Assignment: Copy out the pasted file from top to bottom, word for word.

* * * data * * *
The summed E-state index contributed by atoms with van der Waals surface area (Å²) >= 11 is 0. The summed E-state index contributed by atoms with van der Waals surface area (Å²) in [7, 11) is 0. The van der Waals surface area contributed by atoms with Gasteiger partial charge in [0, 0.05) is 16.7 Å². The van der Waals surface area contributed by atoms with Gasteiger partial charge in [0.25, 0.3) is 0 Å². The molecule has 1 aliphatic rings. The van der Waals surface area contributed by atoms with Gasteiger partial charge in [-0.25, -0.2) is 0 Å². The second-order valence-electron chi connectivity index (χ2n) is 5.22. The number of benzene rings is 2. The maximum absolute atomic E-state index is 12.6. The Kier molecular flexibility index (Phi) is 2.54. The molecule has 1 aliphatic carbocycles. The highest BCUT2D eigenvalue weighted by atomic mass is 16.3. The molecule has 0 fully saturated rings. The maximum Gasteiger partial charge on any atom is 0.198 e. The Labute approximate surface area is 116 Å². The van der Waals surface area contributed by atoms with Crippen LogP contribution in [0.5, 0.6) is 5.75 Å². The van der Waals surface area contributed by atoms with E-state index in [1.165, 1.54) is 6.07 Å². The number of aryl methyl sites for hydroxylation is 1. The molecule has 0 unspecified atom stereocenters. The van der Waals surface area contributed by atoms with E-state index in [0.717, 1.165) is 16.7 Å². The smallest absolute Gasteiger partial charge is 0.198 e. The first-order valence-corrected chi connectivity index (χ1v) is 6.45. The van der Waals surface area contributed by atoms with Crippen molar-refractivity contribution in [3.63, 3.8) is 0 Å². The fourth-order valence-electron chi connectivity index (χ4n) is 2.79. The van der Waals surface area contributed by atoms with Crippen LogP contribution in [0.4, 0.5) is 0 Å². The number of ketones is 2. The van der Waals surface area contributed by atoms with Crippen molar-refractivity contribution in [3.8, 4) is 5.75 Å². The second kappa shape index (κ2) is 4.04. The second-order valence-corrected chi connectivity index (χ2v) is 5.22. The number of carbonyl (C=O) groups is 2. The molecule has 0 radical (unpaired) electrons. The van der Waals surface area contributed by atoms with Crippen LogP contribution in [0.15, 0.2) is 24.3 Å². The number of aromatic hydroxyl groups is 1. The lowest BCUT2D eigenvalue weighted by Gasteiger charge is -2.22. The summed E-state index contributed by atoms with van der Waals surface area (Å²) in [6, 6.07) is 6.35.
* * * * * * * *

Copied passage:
The summed E-state index contributed by atoms with van der Waals surface area (Å²) >= 11 is 0. The summed E-state index contributed by atoms with van der Waals surface area (Å²) in [7, 11) is 0. The van der Waals surface area contributed by atoms with Gasteiger partial charge in [0, 0.05) is 16.7 Å². The van der Waals surface area contributed by atoms with Gasteiger partial charge in [0.25, 0.3) is 0 Å². The molecule has 1 aliphatic rings. The van der Waals surface area contributed by atoms with Gasteiger partial charge in [-0.25, -0.2) is 0 Å². The second-order valence-electron chi connectivity index (χ2n) is 5.22. The number of benzene rings is 2. The maximum absolute atomic E-state index is 12.6. The Kier molecular flexibility index (Phi) is 2.54. The molecule has 1 aliphatic carbocycles. The highest BCUT2D eigenvalue weighted by atomic mass is 16.3. The molecule has 0 fully saturated rings. The maximum Gasteiger partial charge on any atom is 0.198 e. The Labute approximate surface area is 116 Å². The van der Waals surface area contributed by atoms with Crippen LogP contribution in [0.5, 0.6) is 5.75 Å². The van der Waals surface area contributed by atoms with E-state index in [1.165, 1.54) is 6.07 Å². The number of aryl methyl sites for hydroxylation is 1. The molecule has 0 unspecified atom stereocenters. The van der Waals surface area contributed by atoms with E-state index in [0.717, 1.165) is 16.7 Å². The smallest absolute Gasteiger partial charge is 0.198 e. The first-order valence-corrected chi connectivity index (χ1v) is 6.45. The van der Waals surface area contributed by atoms with Crippen molar-refractivity contribution in [3.63, 3.8) is 0 Å². The fourth-order valence-electron chi connectivity index (χ4n) is 2.79. The van der Waals surface area contributed by atoms with Crippen LogP contribution in [0.4, 0.5) is 0 Å². The number of ketones is 2. The van der Waals surface area contributed by atoms with Crippen molar-refractivity contribution in [3.8, 4) is 5.75 Å². The second kappa shape index (κ2) is 4.04. The second-order valence-corrected chi connectivity index (χ2v) is 5.22. The number of carbonyl (C=O) groups is 2. The molecule has 0 radical (unpaired) electrons. The van der Waals surface area contributed by atoms with Crippen LogP contribution in [0.15, 0.2) is 24.3 Å². The number of aromatic hydroxyl groups is 1. The lowest BCUT2D eigenvalue weighted by Gasteiger charge is -2.22. The summed E-state index contributed by atoms with van der Waals surface area (Å²) in [6, 6.07) is 6.35.